This week marks “Mental Health Awareness Week 2019” so I’m leaving the thread of discussion of the blog temporarily to talk about why its so important to, well… talk.
During the past there has been so much stigma about mental health – or ill health – and I guess it still exists today. I’ve certainly been on the receiving end of negativity regarding my own complexities and I’m sure I’m not alone. Its one of the reasons I decided to speak out, actually.
There is no shame in my heart that I have suffered with mental health problems – the trauma I have experienced in my life has been extreme and that had to channel somewhere. I’m immensely proud to have overcome and willing to be a voice for those who would prefer to remain quiet. I understand the need for privacy because I needed that for so very long too.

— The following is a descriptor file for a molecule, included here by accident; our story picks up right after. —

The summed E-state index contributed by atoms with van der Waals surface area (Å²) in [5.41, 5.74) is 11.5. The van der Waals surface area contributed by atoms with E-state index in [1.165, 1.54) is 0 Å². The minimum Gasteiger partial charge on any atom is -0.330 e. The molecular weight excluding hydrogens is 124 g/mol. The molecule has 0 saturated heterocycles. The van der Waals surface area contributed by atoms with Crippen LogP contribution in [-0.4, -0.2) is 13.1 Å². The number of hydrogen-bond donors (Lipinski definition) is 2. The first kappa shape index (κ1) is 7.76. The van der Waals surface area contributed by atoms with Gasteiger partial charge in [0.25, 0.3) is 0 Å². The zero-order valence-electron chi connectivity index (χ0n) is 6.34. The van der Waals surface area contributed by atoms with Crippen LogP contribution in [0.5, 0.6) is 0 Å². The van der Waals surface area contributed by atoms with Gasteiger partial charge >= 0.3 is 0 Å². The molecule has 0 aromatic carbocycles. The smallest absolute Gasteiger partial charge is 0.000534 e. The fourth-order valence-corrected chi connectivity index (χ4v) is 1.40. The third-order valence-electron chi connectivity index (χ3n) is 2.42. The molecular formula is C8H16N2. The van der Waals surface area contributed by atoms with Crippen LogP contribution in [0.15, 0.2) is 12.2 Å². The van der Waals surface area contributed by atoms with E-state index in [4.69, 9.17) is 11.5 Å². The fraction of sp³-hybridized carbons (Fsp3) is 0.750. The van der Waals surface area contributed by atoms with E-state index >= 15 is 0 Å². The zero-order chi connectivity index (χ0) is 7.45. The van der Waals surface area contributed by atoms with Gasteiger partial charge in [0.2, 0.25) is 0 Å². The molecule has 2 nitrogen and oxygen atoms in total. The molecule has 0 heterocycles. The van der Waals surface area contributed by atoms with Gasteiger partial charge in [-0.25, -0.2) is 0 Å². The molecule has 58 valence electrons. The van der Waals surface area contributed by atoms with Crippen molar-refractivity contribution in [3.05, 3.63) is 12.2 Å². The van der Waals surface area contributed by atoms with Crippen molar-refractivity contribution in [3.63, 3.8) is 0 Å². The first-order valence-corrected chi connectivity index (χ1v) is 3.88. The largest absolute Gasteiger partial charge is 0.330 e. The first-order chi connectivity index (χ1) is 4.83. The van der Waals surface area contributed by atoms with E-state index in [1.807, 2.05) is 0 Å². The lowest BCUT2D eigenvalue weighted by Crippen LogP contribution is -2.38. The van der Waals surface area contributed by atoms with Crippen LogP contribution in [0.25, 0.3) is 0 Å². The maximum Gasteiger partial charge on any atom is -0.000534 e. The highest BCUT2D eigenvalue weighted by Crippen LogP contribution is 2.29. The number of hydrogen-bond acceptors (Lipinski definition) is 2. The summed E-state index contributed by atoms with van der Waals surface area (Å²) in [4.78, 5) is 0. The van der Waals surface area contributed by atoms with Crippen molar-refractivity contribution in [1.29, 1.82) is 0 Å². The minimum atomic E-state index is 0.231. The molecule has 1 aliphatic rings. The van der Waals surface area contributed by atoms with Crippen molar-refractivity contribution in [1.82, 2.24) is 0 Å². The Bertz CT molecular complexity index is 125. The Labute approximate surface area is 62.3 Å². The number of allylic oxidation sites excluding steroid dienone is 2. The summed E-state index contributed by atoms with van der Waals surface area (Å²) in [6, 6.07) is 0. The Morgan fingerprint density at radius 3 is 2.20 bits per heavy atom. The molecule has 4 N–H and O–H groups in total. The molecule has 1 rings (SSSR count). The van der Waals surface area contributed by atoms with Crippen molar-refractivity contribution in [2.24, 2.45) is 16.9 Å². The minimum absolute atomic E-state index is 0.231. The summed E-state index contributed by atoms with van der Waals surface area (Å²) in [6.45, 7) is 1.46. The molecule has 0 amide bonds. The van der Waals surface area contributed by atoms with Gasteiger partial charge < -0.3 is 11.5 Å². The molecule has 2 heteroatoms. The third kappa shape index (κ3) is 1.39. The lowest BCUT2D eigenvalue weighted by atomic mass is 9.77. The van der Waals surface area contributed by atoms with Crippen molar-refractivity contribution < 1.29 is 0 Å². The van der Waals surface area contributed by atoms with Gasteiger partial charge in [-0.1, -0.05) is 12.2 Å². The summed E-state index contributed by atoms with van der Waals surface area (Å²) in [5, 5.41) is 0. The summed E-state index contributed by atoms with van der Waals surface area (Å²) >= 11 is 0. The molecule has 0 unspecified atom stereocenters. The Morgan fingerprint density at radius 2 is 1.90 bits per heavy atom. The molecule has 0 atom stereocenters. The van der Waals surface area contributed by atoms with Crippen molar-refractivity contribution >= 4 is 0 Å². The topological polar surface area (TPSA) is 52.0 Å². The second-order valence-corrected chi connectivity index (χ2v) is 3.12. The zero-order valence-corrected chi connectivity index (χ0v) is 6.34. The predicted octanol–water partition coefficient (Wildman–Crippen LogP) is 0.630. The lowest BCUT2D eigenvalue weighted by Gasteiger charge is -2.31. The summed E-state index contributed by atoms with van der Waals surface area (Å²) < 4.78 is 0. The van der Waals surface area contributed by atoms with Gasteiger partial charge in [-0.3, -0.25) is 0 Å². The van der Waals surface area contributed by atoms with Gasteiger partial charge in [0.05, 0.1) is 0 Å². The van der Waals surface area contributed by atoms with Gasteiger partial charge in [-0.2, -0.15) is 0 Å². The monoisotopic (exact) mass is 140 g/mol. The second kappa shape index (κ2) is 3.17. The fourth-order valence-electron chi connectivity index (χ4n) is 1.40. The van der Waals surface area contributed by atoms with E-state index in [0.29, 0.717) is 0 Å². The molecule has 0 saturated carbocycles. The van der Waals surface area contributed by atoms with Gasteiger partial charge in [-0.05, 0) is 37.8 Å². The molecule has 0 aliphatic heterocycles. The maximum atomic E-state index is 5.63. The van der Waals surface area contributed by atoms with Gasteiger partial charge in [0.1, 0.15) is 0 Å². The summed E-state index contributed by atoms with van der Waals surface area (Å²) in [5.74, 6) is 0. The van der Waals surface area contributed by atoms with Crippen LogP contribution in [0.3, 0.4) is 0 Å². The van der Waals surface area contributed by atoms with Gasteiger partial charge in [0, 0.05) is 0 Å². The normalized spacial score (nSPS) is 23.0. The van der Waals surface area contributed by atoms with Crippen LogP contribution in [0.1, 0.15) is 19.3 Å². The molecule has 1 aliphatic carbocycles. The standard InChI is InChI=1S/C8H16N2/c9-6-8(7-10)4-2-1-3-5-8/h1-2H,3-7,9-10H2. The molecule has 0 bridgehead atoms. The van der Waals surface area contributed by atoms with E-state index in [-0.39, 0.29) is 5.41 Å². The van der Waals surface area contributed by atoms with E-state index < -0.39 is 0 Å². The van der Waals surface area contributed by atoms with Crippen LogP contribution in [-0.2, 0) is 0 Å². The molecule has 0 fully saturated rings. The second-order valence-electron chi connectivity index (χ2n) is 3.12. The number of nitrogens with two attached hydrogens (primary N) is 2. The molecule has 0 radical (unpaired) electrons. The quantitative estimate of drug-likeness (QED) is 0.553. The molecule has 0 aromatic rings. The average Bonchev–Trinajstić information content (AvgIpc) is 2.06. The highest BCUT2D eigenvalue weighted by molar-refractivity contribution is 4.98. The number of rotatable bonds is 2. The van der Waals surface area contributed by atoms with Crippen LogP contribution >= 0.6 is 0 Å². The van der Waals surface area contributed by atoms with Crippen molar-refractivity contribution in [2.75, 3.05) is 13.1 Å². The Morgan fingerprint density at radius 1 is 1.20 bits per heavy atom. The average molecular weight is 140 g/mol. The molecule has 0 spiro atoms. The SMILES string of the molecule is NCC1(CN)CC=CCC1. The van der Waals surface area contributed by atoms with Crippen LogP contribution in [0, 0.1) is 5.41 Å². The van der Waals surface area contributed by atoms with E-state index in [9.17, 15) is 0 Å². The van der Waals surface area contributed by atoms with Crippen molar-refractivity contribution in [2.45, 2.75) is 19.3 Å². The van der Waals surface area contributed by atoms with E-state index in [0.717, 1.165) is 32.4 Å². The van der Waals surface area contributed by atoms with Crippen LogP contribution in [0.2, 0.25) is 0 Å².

Therapy aside, and I cannot praise it enough, talking about my mental health on-line, through publishing my books, on stage and more recently here on my blog has helped me more than I could ever express. It’s released a pressure and enabled me to become whole again. Its enabled me to move on and forgive everyone involved (including myself) for all I’ve been through. Talking is the beginning of the journey to freedom and the chance of a better life for yourself. It has every possibility, with the right interventions, of allowing you to heal.
Talking is important, whatever you might be going thorough there is always someone who will listen. In emergencies you can reach out, in the UK here:
If you're in crisis and need to speak to someone:
In an emergency / if in danger call 999
- Call NHS 111 (for when you need help but are not in immediate danger)
- Contact your GP and ask for an emergency appointment
- Contact the Samaritans Available 24 hours a day to provide confidential emotional support for people who are experiencing feelings of distress, despair or suicidal thoughts 116 123
- Use the 'Shout' crisis text line - text SHOUT to 85258